Offshore bite is outstanding

June 21, 2019

After a week of what can only be described as terrible weather, we received some bright sunshine and light winds during most of the past week. The wind is forecast to pick up out of the northwest Friday and the first part of the weekend, but rain chances diminish.

The offshore bite at the Poorman’s and Baltimore canyons is outstanding. Yellowfin tuna are there in great numbers along with gaffer dolphin and the occasional bigeye. Most boats, both charter and private, are bringing in seven to 15 tuna along with some dolphin. Spreader bars and ballyhoo have been the top producers.

Be aware that tuna tend to move with the bait and water temperature so they may not be where they were last weekend this weekend. If you are going to run offshore and spend all that money on fuel, bait and tackle, I suggest you also invest in a service that tracks ocean temperature breaks and where the warm eddies may be found.

Closer to the beach, it was a tough week on the Old Grounds for those wishing to catch flounder. The lack of wind made for tough drifting and slow catching. A few nice fish were taken, but not that many.

The surf has seen pretty good action. Soaking bloodworms will get you spot, croaker, kings, perch, trout and the occasional blowfish. Cut bait will produce small bluefish. This is better fishing than we have seen in the past few years.

Indian River Inlet has not seen much action, but a few croaker did show up early in the week.  Bloodworms are the best bait for these fish.

The Indian River Bay is giving up a few more flounder than it has in weeks past. It is still a long way from the glory days, but there are some fish available to anglers drifting minnows or Gulp! Croaker began to show here up last week.

The nighttime jetty jockeys are catching a few keeper rockfish on eels and drifted sand fleas. The same baits fished from the beach after dark also produce rockfish.

Delaware Bay holds good numbers of kings, croaker trout and spot. The fishing pier at Cape Henlopen State Park provides easy access to all of these fish and bloodworms will be the best bait.  Reef sites eight and six have also seen good fishing for these same species.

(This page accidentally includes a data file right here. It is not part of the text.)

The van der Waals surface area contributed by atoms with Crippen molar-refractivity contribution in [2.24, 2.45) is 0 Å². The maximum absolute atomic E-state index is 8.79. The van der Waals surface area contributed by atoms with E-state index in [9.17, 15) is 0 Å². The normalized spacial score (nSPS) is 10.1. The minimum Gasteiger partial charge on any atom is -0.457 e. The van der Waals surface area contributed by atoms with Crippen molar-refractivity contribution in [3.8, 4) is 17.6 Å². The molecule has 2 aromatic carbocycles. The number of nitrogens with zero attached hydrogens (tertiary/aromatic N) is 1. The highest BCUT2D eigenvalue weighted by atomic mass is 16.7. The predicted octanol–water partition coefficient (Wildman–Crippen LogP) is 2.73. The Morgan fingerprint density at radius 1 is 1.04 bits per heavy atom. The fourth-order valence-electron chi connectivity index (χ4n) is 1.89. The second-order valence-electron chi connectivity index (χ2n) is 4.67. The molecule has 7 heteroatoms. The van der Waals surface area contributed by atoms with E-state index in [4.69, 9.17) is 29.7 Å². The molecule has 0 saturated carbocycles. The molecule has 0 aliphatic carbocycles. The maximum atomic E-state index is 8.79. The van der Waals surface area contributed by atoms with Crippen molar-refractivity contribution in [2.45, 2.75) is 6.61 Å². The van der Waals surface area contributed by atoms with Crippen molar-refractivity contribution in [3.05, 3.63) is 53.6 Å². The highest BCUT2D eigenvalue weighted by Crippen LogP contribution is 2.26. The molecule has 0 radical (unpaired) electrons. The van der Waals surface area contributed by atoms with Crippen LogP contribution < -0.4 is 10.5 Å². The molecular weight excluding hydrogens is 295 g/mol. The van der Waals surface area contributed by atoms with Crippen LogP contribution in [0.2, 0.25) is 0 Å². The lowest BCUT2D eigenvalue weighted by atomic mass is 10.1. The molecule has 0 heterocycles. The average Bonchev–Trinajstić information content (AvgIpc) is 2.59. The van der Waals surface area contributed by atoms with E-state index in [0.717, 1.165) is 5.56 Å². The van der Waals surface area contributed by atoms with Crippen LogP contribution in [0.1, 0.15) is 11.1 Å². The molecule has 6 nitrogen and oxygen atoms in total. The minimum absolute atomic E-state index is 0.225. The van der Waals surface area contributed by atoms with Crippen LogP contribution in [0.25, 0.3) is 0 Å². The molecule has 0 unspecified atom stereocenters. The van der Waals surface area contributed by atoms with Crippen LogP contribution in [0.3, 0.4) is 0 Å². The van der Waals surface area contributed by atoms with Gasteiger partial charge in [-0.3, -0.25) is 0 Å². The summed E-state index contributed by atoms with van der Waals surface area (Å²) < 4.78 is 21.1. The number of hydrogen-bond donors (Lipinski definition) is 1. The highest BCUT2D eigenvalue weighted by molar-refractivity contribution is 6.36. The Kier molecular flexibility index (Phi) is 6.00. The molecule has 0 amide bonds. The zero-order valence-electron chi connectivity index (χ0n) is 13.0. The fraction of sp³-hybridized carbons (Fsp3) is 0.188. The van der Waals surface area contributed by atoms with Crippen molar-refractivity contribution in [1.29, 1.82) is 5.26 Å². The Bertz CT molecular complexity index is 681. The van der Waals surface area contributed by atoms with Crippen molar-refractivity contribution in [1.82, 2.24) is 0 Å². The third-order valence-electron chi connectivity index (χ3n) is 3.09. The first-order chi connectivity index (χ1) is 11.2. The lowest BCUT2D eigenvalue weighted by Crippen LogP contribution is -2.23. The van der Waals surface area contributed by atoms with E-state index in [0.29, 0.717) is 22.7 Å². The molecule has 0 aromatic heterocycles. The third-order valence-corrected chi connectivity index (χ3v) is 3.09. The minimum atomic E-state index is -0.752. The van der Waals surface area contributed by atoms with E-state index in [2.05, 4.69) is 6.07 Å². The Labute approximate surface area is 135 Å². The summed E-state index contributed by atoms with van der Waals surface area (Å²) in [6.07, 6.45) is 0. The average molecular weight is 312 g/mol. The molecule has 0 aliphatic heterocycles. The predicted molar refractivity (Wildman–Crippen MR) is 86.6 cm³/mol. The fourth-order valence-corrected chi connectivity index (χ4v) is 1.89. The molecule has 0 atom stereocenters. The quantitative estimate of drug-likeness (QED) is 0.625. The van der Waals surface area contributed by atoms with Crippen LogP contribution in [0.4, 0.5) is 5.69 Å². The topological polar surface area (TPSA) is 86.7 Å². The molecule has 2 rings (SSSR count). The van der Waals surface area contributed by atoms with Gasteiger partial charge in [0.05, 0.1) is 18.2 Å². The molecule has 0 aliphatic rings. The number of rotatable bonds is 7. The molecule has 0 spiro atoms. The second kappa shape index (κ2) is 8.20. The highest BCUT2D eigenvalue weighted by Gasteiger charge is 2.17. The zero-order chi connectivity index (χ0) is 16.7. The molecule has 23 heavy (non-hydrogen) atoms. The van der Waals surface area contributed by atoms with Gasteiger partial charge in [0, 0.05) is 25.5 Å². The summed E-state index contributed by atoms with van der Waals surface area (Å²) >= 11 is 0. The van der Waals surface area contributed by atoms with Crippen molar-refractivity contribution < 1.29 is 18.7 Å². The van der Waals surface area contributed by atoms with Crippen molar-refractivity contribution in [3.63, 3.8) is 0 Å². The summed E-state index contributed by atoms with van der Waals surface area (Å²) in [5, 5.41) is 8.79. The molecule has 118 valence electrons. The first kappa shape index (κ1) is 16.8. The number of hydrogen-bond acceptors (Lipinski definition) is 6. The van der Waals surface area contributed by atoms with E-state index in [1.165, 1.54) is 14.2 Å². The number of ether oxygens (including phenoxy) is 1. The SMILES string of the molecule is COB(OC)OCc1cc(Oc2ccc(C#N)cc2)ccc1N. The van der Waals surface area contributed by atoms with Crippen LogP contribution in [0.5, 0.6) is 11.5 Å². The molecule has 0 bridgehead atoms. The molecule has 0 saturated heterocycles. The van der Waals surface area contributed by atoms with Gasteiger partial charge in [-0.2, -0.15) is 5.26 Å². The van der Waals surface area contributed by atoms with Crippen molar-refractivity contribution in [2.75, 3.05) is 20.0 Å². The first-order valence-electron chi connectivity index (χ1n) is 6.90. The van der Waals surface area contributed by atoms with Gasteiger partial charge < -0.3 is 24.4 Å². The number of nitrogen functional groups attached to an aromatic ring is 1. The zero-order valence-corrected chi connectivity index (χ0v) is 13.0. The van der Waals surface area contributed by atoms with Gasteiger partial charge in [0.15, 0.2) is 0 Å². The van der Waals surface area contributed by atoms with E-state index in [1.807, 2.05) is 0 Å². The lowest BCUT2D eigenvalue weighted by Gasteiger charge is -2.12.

The vast majority of the trout will be under the minimum size of 13 inches. There is also a one-fish bag limit on trout. Please use non-offset circle hooks when fishing the bay so there is less chance of damaging theses fish. Also handle the trout very carefully using a wet rag so not to damage them. Unlike some fish, trout are very soft and damage easily. Please treat them as carefully as possible.

The Lewes-Rehoboth Canal still gives up keeper flounder. The top baits have been live minnows and Gulp! There have been fish to five pounds taken, but 17- to 18-inch keepers with lots of shorts is more common. The Broadkill River also holds some flounder.

When you consider the poor fishing we had in 2018, this year is off to a pretty good start. As always, we have to contend with unfavorable weather conditions, but at least when we get good weather, the fish are there to catch.

Sport fishing license plates

Delaware fishermen can now display their favorite pastime on their license plate. The Department of Motor Vehicles is now issuing special license plates with either a largemouth bass or a striped bass, depending on your preference for fresh or saltwater fishing. The plate will be available for a one-time cost of $95 with $80 going toward enhancing recreational fishing in Delaware.

Marinah Carver, a student from Delaware State University, first brought this idea to the Advisory Council on Recreational Fishing Funding. The council worked with the Division of Motor Vehicles, the Division of Fish and Wildlife, Sen. Gerald Hocker and Rep. Ronald Gray to bring Marinah’s idea to fruition. 

Three Rs Road

I have been dying to do some surf fishing for kings, and Wednesday gave me a perfect opportunity. I stopped at Old Inlet for a dozen bloodworms and was fishing the surf at Three Rs Road by 8:30 a.m.

I tried to fish two rods with one baited with bloodworms and the other with Gulp! three-inch swimming mullet. The critters stripped the bloodworms so fast I gave up on two rods and held the one with the bloodworms as I cranked the rig in a stop and start motion toward the beach. This worked and I ended up with five nice kings even though I had to rebait after every cast.

  • Eric Burnley is a Delaware native who has fished and hunted the state from an early age. Since 1978 he has written countless articles about hunting and fishing in Delaware and elsewhere along the Atlantic Coast. He has been the regional editor for several publications and was the founding editor of the Mid-Atlantic Fisherman magazine. Eric is the author of three books: Surf Fishing the Atlantic Coast, The Ultimate Guide to Striped Bass Fishing and Fishing Saltwater Baits. He and his wife Barbara live near Milton, Delaware. Eric can be reached at

Subscribe to the Daily Newsletter